How to Achieve Balanced Ventilation

How to Achieve Balanced Ventilation
We’ve written about the importance of ventilation for your home before, but it’s important to know the differences between ventilation systems and why you should consider “balanced ventilation.”


Many times, mechanical ventilation systems are exhaust-only, meaning they expel air out of the house but aren’t designed to bring any air in. When air is removed from the home, negative pressure is created, causing the house to pull in air from the outside via any cracks, gaps, or openings in the building envelope. Anything that pulls air out of the home, such as range hoods, dryers, and fireplaces, can create negative pressure.

There are a lot of things blowing air out of the home with nothing designed to bring air in. The pressurized pull of outdoor air can worsen already existing air leaks. Negative pressure caused by exhaust-only systems can also cause a health hazard by drawing in dangerous combustion gases from your water heater and furnace.

Additionally, the air getting pulled into your home will not be treated or filtered, making your home susceptible to any incoming toxins and contaminants.



  • Pilot light won’t stay lit
  • Flames roll off and out the bottom of the furnace
  • Soot around the furnace
  • Slow water heater recovery times

Remember, for every cubic foot of air that leaves the house, a cubic foot of air must enter.


Balanced ventilation, on the other hand, supplies the home with outside air from a fan installed into the central air system. In other words, the supply system is integrated with your existing blower to exhaust and supply an equal amount of air.

When the HVAC system is turned on, the fan brings in outdoor air and mixes it with the indoor air circulating through the system.

The main disadvantage of a balanced whole-home ventilation system is that most fans don’t have variable speed blowers. Additionally, some fans and blowers use a great deal of energy.

Variable-speed supply-side fans can bring in fresh outdoor air without using too much energy. It’s also important to keep in mind that when you bring in air from the outdoor environment, you may also be bringing in unwanted moisture, heat or cold.

That’s where Energy Recovery Ventilators (ERVs) or Heat Recovery Ventilators (HRVs) come in.


ERVs and HRVs are very similar. Both systems have two fans, one to exhaust stale indoor air and the other to supply outdoor air.

The incoming air passes through a filter to remove any dust, pollen or outdoor contaminants before sending it into the house. Some HRV and ERV models offer HEPA filtration.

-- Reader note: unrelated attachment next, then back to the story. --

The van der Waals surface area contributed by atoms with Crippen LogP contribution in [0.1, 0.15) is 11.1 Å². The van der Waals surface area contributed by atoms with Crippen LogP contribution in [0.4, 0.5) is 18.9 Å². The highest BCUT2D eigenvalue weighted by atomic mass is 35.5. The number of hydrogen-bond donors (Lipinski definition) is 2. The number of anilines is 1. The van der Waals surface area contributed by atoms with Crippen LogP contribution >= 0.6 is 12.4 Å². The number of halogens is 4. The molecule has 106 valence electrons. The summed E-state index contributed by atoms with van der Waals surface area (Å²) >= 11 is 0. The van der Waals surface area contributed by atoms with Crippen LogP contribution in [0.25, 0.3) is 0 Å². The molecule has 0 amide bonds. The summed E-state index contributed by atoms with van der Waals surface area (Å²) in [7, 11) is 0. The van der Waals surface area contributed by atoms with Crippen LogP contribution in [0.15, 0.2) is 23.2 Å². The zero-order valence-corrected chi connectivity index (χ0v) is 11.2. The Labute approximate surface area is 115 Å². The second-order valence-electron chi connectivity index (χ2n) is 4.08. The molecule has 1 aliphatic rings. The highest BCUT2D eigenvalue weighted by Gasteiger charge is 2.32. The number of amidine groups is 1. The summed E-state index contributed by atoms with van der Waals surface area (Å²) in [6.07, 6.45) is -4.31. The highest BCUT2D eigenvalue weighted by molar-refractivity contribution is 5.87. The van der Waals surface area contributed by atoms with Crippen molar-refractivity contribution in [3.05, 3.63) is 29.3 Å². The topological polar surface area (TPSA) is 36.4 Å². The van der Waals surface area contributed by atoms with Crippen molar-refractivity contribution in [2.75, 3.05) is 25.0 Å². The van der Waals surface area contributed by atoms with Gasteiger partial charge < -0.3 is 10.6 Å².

Each air stream flows through a heat exchanger to exchange heat. If cold air is leaving your home, the warm air that enters will transfer its heat to the outgoing air. This keeps the heat out, but the fresh outdoor in.

The two air sources, while separated, exchange heat energy inside of the heat exchanger. An ERV transfers both heat and moisture while an HRV just transfers heat. That’s why HRVs are typically recommended for colder, drier climates, and EVSs for humid climates. It also depends on if you already have a whole-home humidification system.

If you’ve ever heard the term balanced ventilation, you probably already associate it with HRVs and ERVs. They are a great way to provide balanced ventilation for your home.


Sometimes, you can supply your home with ventilation using the whole-home humidification system. Consult your installer or manufacturer to see if there is an intake port that leads outdoors. While this can help with supply ventilation and removing humidity, it can also bring in unwanted heat. This can mean a lot more money spent on cooling your home.


Tight, energy-efficient homes boast energy savings, but they may be sealing in more than you think:

  • Dust
  • Dander
  • CO
  • Odors
  • Volatile Organic Compounds (VOCs)
  • Mold and Mildew
  • Aerosol Fumes
  • Fireplace Smoke
  • Cooking Pollutants

Good ventilation systems are able to remove pollutants and humidity quickly. The exchange of indoor air with outdoor air helps maintain a healthier and more comfortable home.

So obviously, ventilation is a big deal. It’s not just about maintaining some sort of neutral pressure with the outdoors. It’s also about replacing stale indoor air that could be making you sick.


Pacific Heating & Cooling offers ventilation options for every home, including balanced ventilation. HRV and ERV systems can be configured in a variety of ways. Make sure you hire the right HVAC company to design your ventilation system. Improper installations can exacerbate the problem.

Protect your HVAC investments and maintain healthy, efficient indoor air by signing up for a professional maintenance plan.


Replace stale indoor air with fresh outdoor air with ventilation services from Pacific Heating & Cooling.

Since 1984, we’ve proudly served homeowners throughout Federal Way, Graham, Spanaway, University Place, Steilacoom, Sumner, Lakewood, Puyallup, Tacoma and Gig Harbor.

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